1. What's a Christian to Do with Harry Potter?
    What's a Christian to Do with Harry Potter?
    Connie Neal
    Random House / 2001 / Trade Paperback
    $16.19 Retail: $17.99 Save 10% ($1.80)
    3.5 Stars Out Of 5 14 Reviews
    Availability: In Stock
    Stock No: WW64719
3.5 Stars Out Of 5
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  1. 5 Stars Out Of 5
    Finally a Sane & Logical Approach to Harry Potter
    September 27, 2012
    Quality: 5
    Value: 5
    Meets Expectations: 5
    I was confronted several years ago by our then extreme, right wing, homeschooling mommy neighbor with accusations that "Harry Potter is evil, he is the antichrist."

    My response to her was twofold:

    1. Have you bothered to read the books in the series?

    2. Have you read Connie Neal's book "What's A Christian To Do With Harry Potter?"

    Sadly to say she had done neither, but was basing her statement on an article which had appeared in the Madison based, parody newspaper "The Onion".

    Connie Neal covers the issues which parents are raising questions about in regard to the Harry Potter series.

    Her approach is sane, logical, and it makes sense.

    I would encourage any parent who has questions about the series to read Connie's book first, then read the Harry Potter series for themselves.
  2. 4 Stars Out Of 5
    April 17, 2007
    Ron A. Zajac
    I read this book at my daughter's house.Ms. Neal takes the liberal view that Christian Right jeremiads against HP are pretty much knee-jerk reactions. She's read the books and find that there's a lot there that mirrors the teachings of Christ in a playful and effective way for young readers.To give you an idea of her logical approach, she poses this question (not verbatim): Would you let your kids read a story involving spectral visitations, astral projection, time travel (both forward and backward), and spritual transformation? No? Then you wouldn't let them read Dickens's A Christmas Carol!There was, however, one glaring oversight which is a bit of a stunner, when you think about it.Toward the end of the book, she takes a moment out to remonstrance against what she sees to be genuine spiritual dangers in the world. She warns against associating with people who claim to talk to deceased loved ones in the spirit realm. She characterises these people solely as engaged in Satanic activity. It never occurs to her to suggest that any of these people could simply be charlatans! To my thinking, they're all charlatans, with some of them more amazingly adept at their ruse than others. To me, that's the real evil; not that they're in league with the Devil, in the sense of deriving real power from a discorporate, spiritual entity. The real issue that they don't have scruples. They'll exploit your emotional vulnerability at a time of grief to take your money.I think the world would be a much better place if we stopped casting out Satan, and started casting out our gullibilities!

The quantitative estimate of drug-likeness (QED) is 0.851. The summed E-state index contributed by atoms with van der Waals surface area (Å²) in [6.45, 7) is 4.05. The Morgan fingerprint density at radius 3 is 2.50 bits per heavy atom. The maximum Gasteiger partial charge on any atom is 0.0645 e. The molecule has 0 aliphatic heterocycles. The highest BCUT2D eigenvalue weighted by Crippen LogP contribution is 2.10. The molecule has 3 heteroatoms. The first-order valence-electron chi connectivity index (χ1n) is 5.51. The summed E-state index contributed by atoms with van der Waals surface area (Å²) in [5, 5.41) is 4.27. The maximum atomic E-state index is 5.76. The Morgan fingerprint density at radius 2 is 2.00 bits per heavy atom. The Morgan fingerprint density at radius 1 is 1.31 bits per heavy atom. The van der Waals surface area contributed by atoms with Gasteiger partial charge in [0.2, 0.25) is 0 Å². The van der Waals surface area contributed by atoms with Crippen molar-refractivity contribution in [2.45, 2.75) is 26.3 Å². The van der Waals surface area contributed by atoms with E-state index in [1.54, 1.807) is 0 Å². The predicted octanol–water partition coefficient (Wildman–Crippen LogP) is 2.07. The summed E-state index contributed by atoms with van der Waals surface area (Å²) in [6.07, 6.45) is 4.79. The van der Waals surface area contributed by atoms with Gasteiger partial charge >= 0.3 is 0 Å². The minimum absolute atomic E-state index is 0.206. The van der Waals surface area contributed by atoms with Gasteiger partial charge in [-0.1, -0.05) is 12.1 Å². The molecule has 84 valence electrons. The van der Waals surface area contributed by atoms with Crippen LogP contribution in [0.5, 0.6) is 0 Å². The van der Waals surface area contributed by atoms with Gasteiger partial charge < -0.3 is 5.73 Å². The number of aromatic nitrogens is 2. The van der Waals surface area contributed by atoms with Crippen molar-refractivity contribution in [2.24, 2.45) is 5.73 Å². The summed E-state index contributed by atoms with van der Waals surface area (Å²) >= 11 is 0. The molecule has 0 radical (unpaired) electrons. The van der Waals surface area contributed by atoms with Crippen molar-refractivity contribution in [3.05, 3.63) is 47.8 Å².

3. 5 Stars Out Of 5
    August 3, 2006
    Cassie Hale